Background: Childhood atopic dermatitis is a chronic inflammatory skin condition that causes significant psychological and financial costs to the individual and society. Treatment regimens may require long-term medication adherence and can be associated with poor patient satisfaction. There is considerable interest in complementary and integrative medicine (CIM) approaches for childhood atopic dermatitis. Objective: To assess the effects of CIM approaches on childhood atopic dermatitis outcomes as defined by randomized, controlled clinical trials. Methods: A PubMed review of CIM-related treatments for pediatric atopic dermatitis was performed, and data related to age, study population, efficacy, treatment regimen, length of treatment, and sample size were included. Results: The search yielded 20 trials related to probiotic/prebiotic treatments for atopic dermatitis, three on the effects of vitamins on children with atopic dermatitis, and two on the effects of Chinese herbal treatments for atopic dermatitis in children and adolescents. The strongest evidence was for supplementation with the probiotics L. fermentum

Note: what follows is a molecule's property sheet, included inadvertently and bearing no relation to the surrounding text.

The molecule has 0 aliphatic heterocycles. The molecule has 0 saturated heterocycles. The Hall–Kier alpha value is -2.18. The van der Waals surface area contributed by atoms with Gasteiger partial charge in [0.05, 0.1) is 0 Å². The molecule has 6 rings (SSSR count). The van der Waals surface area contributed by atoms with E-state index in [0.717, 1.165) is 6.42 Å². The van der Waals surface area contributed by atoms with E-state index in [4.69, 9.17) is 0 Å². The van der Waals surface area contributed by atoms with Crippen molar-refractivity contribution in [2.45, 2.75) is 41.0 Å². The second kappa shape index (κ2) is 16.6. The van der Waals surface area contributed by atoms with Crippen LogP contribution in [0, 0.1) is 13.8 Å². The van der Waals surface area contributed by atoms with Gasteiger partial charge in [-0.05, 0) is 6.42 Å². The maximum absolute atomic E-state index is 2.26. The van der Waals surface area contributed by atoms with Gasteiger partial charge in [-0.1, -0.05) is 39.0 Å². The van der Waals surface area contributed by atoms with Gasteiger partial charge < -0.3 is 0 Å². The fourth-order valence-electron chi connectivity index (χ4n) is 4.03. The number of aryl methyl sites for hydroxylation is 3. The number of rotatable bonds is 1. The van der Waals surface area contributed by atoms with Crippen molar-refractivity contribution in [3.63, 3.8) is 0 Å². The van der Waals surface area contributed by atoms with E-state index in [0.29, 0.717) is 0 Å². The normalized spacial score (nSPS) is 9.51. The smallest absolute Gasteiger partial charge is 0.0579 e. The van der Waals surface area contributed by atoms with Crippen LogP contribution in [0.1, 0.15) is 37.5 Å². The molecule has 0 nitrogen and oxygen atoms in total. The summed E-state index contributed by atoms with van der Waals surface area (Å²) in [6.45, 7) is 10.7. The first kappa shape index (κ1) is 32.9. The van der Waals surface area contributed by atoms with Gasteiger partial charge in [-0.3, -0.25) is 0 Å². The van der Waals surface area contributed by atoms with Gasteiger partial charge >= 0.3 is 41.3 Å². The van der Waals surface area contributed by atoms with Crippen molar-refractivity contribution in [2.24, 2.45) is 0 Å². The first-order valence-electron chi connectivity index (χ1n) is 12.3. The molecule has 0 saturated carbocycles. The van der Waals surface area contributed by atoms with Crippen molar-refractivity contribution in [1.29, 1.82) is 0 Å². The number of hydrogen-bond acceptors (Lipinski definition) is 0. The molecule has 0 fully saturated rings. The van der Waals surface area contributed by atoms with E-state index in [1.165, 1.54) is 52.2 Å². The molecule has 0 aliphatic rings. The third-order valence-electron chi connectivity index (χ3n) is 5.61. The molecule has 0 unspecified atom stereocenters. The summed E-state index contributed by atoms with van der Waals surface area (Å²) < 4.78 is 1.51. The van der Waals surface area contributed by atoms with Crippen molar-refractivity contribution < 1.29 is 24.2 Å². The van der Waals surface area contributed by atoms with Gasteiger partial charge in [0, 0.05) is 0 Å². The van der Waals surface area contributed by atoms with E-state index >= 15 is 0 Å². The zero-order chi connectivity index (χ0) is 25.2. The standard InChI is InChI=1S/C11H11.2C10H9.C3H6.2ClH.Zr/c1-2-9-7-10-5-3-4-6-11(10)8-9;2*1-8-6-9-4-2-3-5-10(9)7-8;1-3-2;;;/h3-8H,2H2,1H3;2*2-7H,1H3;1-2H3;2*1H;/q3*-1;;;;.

and L. plantarum
. Conclusions: Certain strains of probiotics, specifically L. plantarum
and L. fermentum,
may improve clinical severity scores in children with atopic dermatitis. However, additional trials are needed to more thoroughly delineate the effects of additional integrative therapies on childhood atopic dermatitis.
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